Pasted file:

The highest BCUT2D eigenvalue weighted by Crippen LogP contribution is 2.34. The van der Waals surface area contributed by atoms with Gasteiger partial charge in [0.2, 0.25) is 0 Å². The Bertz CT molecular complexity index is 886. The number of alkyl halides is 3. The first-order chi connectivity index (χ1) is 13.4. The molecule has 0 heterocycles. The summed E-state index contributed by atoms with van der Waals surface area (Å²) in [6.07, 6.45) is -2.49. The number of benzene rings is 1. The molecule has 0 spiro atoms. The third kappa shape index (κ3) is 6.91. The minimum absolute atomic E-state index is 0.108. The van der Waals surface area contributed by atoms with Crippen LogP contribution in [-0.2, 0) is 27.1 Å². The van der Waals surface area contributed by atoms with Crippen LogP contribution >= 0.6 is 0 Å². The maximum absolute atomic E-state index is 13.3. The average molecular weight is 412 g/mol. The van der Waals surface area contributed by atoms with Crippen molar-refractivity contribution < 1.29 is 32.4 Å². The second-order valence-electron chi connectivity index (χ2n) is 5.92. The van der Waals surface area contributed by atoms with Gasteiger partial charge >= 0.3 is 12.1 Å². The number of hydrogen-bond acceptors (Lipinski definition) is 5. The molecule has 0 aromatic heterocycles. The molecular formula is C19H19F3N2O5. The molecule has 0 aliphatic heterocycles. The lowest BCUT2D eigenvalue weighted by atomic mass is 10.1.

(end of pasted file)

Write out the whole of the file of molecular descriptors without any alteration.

The highest BCUT2D eigenvalue weighted by Crippen LogP contribution is 2.34. The van der Waals surface area contributed by atoms with Gasteiger partial charge in [0.2, 0.25) is 0 Å². The Bertz CT molecular complexity index is 886. The number of alkyl halides is 3. The first-order chi connectivity index (χ1) is 13.4. The molecule has 0 heterocycles. The summed E-state index contributed by atoms with van der Waals surface area (Å²) in [6.07, 6.45) is -2.49. The number of benzene rings is 1. The molecule has 0 spiro atoms. The third kappa shape index (κ3) is 6.91. The minimum absolute atomic E-state index is 0.108. The van der Waals surface area contributed by atoms with Crippen LogP contribution in [-0.2, 0) is 27.1 Å². The van der Waals surface area contributed by atoms with Crippen LogP contribution >= 0.6 is 0 Å². The maximum absolute atomic E-state index is 13.3. The average molecular weight is 412 g/mol. The van der Waals surface area contributed by atoms with Crippen molar-refractivity contribution < 1.29 is 32.4 Å². The second-order valence-electron chi connectivity index (χ2n) is 5.92. The van der Waals surface area contributed by atoms with Gasteiger partial charge >= 0.3 is 12.1 Å². The number of hydrogen-bond acceptors (Lipinski definition) is 5. The molecule has 0 aromatic heterocycles. The molecular formula is C19H19F3N2O5. The molecule has 0 aliphatic heterocycles. The lowest BCUT2D eigenvalue weighted by atomic mass is 10.1.